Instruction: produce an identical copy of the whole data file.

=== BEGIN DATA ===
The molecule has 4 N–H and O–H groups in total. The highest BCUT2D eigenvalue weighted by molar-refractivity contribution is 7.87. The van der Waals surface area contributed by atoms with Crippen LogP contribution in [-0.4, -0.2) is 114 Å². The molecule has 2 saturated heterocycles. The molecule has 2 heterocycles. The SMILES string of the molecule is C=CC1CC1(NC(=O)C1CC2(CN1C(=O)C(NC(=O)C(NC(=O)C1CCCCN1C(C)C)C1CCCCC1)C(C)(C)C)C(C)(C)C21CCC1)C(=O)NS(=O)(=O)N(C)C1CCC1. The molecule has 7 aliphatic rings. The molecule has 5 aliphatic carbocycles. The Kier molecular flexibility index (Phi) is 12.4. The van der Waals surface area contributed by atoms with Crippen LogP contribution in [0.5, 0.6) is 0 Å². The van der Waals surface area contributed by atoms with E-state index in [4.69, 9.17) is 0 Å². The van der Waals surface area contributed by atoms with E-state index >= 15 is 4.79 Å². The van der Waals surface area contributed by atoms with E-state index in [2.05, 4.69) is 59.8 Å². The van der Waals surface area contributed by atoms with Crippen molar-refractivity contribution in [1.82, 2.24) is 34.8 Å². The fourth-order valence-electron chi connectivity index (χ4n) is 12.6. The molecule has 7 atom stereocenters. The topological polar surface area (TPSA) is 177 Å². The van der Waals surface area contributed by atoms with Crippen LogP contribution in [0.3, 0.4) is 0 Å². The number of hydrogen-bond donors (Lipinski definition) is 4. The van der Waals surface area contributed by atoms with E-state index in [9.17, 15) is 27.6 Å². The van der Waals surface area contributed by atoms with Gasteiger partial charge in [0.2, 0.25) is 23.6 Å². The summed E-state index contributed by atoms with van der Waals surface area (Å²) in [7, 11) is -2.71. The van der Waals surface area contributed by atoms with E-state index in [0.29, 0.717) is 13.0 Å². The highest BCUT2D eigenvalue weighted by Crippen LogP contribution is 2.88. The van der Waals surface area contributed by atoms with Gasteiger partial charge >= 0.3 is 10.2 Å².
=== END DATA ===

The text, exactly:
The molecule has 4 N–H and O–H groups in total. The highest BCUT2D eigenvalue weighted by molar-refractivity contribution is 7.87. The van der Waals surface area contributed by atoms with Crippen LogP contribution in [-0.4, -0.2) is 114 Å². The molecule has 2 saturated heterocycles. The molecule has 2 heterocycles. The SMILES string of the molecule is C=CC1CC1(NC(=O)C1CC2(CN1C(=O)C(NC(=O)C(NC(=O)C1CCCCN1C(C)C)C1CCCCC1)C(C)(C)C)C(C)(C)C21CCC1)C(=O)NS(=O)(=O)N(C)C1CCC1. The molecule has 7 aliphatic rings. The molecule has 5 aliphatic carbocycles. The Kier molecular flexibility index (Phi) is 12.4. The van der Waals surface area contributed by atoms with Crippen LogP contribution in [0.5, 0.6) is 0 Å². The van der Waals surface area contributed by atoms with E-state index in [4.69, 9.17) is 0 Å². The van der Waals surface area contributed by atoms with E-state index >= 15 is 4.79 Å². The van der Waals surface area contributed by atoms with E-state index in [2.05, 4.69) is 59.8 Å². The van der Waals surface area contributed by atoms with Crippen molar-refractivity contribution in [1.82, 2.24) is 34.8 Å². The fourth-order valence-electron chi connectivity index (χ4n) is 12.6. The molecule has 7 atom stereocenters. The topological polar surface area (TPSA) is 177 Å². The van der Waals surface area contributed by atoms with Crippen LogP contribution in [0.3, 0.4) is 0 Å². The number of hydrogen-bond donors (Lipinski definition) is 4. The van der Waals surface area contributed by atoms with E-state index in [9.17, 15) is 27.6 Å². The van der Waals surface area contributed by atoms with Gasteiger partial charge in [0.2, 0.25) is 23.6 Å². The summed E-state index contributed by atoms with van der Waals surface area (Å²) in [7, 11) is -2.71. The van der Waals surface area contributed by atoms with E-state index in [0.29, 0.717) is 13.0 Å². The highest BCUT2D eigenvalue weighted by Crippen LogP contribution is 2.88. The van der Waals surface area contributed by atoms with Gasteiger partial charge >= 0.3 is 10.2 Å².